The end of September signals the beginning of fall. The arrival of fall brings cooler temperatures, greater chances of precipitation, and less than ideal driving conditions. Get your vehicle ready with a simple fall checkup by following the Four B’s: brakes, battery, blades, and belts.
Brakes – The brake system is arguably the most important safety system on your car or truck. You may have been harder on your brakes than you realized during your summer cruising days, so make sure to have your brakes checked and repair the pads as needed.
Battery – Hot summer days can drain your vehicle’s battery, making it more likely to fail when you need it most in cooler months. Have your battery tested the next time you stop into our service center.
Blades – While we’re not quite ready for winter weather, fall typically has more precipitation than summer. Your windshield wiper blades are likely to get a workout this time of year so be sure to replace your wiper blades to ensure you have the best visibility possible when you are behind the wheel.
Belts – Check for leaks or cracking on belts and hoses to avoid being left stranded and waiting for a tow.
Be sure to stop by our service center to get your vehicle in shape for fall. We’ll be happy to provide a quick overview to keep your car or truck running like new!
Beginning with the 2011 model year, the National Highway Traffic Safety Administration (NHTSA) changed its New Car Assessment Program to include new requirements for vehicles to pass into order to receive the highest possible five-star overall safety rating. Since this new rating system was implemented, no pickup truck has ever attained this five-star score…until now. The all-new 2014 GMC Sierra and Sierra Denali (along with their Chevy Silverado cousin) are the first pickup trucks to receive a five-star Overall Vehicle Score for safety from the NHTSA.
Redesigned inside and out for the 2014 model year, the GMC Sierra mixes rugged styling cues with proven power and dependability. The advanced technologies and tech specs on the 2014 Sierra make it the best Sierra yet. Standard safety features on the base model include daytime running lights, StabiliTrak stability control system, tire pressure monitoring system, 4-wheel antilock disc brakes, and dual-stage frontal and seat mounted air bags for driver and passenger. Additional available safety features include a rear vision camera, lane departure warning, forward collision alert, and safety alert seats that vibrate pulses to warn the driver of potential traffic danger.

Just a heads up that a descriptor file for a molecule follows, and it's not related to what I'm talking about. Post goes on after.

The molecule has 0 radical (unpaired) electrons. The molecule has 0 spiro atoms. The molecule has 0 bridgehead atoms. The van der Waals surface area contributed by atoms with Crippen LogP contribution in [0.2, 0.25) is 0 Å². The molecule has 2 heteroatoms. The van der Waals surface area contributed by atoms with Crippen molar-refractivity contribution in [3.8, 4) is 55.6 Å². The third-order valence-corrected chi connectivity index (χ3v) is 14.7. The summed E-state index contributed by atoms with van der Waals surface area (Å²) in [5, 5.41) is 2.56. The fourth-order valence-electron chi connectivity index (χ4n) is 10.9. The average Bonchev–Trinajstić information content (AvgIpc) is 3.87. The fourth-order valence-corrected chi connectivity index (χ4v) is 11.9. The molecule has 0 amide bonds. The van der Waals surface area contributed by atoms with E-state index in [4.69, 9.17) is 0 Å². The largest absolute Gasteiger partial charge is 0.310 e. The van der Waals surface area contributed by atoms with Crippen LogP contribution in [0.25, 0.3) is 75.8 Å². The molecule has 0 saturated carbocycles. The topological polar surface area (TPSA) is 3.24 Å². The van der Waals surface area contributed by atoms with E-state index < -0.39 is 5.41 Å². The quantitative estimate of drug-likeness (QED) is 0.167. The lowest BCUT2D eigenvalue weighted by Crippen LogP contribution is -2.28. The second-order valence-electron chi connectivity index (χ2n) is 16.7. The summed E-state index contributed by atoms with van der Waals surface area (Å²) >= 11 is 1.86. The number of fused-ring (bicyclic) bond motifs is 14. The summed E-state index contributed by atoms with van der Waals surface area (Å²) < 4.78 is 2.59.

“Safety is as important to truck buyers as it is to car buyers,” said Gay Kent, GM general director of Vehicle Safety and Crashworthiness. “Silverado and Sierra set a benchmark for pickup truck safety by offering a full array of advanced features designed to protect occupants before, during, and after a collision.”
At Crawford Buick GMC, your safety is very important to us. So let us help you get into a top safety rated 2014 GMC Sierra pickup today. Visit our El Paso dealership in person or online at www.crawfordbuickgmc.com.
If you’ve ever taken driver’s ed or attended a driving school, you immediately know what is meant when you hear “hands at 10 and 2”. For years, auto industry experts, driving instructors, and auto safety administrations have advised drivers to image their steering wheel as the face of a clock and hold it at the 10 and 2 positions for proper control. And as times are changing, so are the times at which you are recommended to hold your hands on that steering wheel clock.
Trusted automotive resources are now suggesting the 10 and 2 positions are a downright dangerous place to hold your hands in the event that your air bag deploys. Many driving guidelines, including those issued by AAA and the National Highway Traffic Safety Administration, now recommend that drivers lightly grip the wheel at the 9 and 3 o’clock positions.
As safety features on vehicles have changes over the years, so have their steering wheels and associated mechanisms. Air bags are designed to deploy upward to protect your head and chest in the event of a collision. The higher up your hands are on the steering wheel, the more likely they are to be hovered directly over the plastic cover that encompasses the air bag, thus causing significant damage when it inflates at a rate of 150 to 250 mph. The air bags also have the potential to slam your hands into your head upon deployment, causing concussions or broken noses.
Keep up with the changing times. Remember that 10 and 2 and out and 9 and 3 are now the preferred hand positions on your steering wheel. For more information on the safety features of our vehicles, visit us online or stop by our El Paso dealership to speak with a member of our friendly and knowledgeable team.